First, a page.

Documentary and horror seem like unlikely partners but, particularly in the case of foreign cinema and featuring global atrocities, they intersect more than you’d think. It was true for Guillermo Del Toro’s films, THE DEVIL’S BACKBONE and PAN’S LABYRINTH. And it is equally true if not more so for Jayro Bustamante’s horror film that rocked the Venice Film Festival when it premiered on August 30, 2019—LA LLORONA.
LA LLORONA is rooted deeply into the historical atrocities of Guatemala, namely the genocide of the Mayans at the hands of the Guatemalan military government, and the subsequent overturning of a guilty verdict on genocidal charges for the autocratic leader, Efraín Ríos Montt, in the early 2000s. Differing in the names of the political figures at play—but accurate in all other ways—the catalyst for the haunting of the former dictator Enrique Monteverde (Julio Diaz) and his wife Carmen (Margarita Kenefic), daughter Natalia (Sabrina De La Hoz), and grandchild Sara (Ayla-Elea Hurtado) coincides with a mass, nonstop protest of the Guatemalan people outside of his palatial manor after his acquittal.
Abandoned by all but two of their staff and security, the ailing patriarch allows for the hiring of a new member of the help, the strangely silent Mayan woman Alma (Maria Mercedez Coroy). As his health fails, the wailing of a woman echoes throughout the lonely house, and with the ghosts of his past sins literally at his doorstep, Alma’s strangeness builds to her ultimate purpose, and his reckoning soon follows; not from without, but from deep within.
Bustamante does masterful work with the staging and treatment of the unforgivable brutality and still very real national pain that serves as the body and soul of this film. The court hearing, in which Mayan women describe the horrors levied upon them, is quietly grounded and quietly lit. It feels like a sacred space, a place for confession, healing, and justice that will never come the way the community deserves or desires. The eyes of others as windows to their souls is utilized often and well, with the dead, hard stares of Alma, the Guatemalan people, and Enrique’s troubled daughter emitting the haunting judgement from which the folk legend of “La Llorona” will be born into his world.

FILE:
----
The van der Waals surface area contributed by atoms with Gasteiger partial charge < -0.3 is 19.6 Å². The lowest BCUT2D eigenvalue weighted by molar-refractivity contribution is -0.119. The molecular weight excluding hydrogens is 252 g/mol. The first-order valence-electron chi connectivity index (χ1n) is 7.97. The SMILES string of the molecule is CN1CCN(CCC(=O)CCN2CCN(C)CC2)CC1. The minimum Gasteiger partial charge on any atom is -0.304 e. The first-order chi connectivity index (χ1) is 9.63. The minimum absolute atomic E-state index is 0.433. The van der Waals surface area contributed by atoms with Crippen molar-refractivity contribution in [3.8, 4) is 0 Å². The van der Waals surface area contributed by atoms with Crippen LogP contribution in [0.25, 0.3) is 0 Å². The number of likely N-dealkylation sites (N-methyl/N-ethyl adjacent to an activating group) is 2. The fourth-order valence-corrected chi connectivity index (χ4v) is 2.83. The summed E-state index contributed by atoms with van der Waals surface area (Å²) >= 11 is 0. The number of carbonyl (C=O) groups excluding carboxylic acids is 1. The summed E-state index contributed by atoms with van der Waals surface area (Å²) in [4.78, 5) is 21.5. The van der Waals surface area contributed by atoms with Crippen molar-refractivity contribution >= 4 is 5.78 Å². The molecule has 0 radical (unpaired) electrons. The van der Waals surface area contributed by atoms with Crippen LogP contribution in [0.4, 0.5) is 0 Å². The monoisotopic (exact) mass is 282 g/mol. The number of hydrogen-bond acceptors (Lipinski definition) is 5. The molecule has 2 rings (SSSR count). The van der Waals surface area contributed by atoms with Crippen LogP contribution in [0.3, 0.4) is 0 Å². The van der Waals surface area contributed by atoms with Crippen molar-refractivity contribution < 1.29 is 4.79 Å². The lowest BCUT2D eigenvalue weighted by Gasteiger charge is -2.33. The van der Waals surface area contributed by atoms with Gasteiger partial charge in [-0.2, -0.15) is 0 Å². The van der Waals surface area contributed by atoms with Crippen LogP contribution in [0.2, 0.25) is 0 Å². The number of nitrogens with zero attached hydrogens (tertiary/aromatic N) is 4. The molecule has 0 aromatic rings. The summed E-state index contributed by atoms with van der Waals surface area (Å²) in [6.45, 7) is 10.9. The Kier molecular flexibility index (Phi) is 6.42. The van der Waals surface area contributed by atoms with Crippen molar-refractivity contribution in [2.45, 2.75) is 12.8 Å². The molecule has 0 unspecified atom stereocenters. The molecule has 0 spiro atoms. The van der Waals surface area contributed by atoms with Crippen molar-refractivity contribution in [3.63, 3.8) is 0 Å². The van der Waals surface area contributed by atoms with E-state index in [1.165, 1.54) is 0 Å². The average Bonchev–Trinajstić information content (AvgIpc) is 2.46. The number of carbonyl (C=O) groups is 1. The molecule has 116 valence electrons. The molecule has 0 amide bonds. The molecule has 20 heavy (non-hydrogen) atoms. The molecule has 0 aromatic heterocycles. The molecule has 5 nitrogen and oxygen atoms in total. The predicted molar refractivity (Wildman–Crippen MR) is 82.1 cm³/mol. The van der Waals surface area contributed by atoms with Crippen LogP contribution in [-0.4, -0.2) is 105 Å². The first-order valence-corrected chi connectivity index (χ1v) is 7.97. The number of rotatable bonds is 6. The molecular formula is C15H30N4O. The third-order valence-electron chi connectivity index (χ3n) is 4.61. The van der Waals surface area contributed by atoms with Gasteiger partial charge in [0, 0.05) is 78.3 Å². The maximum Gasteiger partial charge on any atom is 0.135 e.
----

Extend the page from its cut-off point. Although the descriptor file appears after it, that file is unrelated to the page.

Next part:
She, herself, is a subtle spirit, refreshing compared to most modern horror movies where the practice of shoving VFX in your face like a digital haunted house maquette seems to be the rule. Her cries at night, her subtle enchantments, and the nightmares she brings, all feel extremely real and, for lack of a better term, “authentic” to what a haunted family with blood on their hands may feel as opposed to jump scares and scary music boxes. She is vengeance, she is suffering, she is the generations lost and the guilt in the pit of your soul that you can never clean off. The water that surrounds you, drowning you as her children, filling your lungs and stopping your breath so you can no longer lie; no longer deny the truth.
LA LLORONA (aka THE WEEPING WOMAN) is a powerful, important, and almost spiritually cathartic film that has deserved all the praise it has gotten at festivals the world over, and will be a must watch when it launches on the Shudder network later this year.
Tags: Ayla-Elea Hurtado, Based On A True Story, Efrain Rios Montt, Genocide, Ghosts, Guatemala, Haunting, Horror, Jayro Bustamante, Julio Diaz, La Llorona, Margarita Kenefic, Maria Mercedez Coroy, Mayan, Sabrina De La Hoz, Shudder, Sundance Film Festival, The Weeping Woman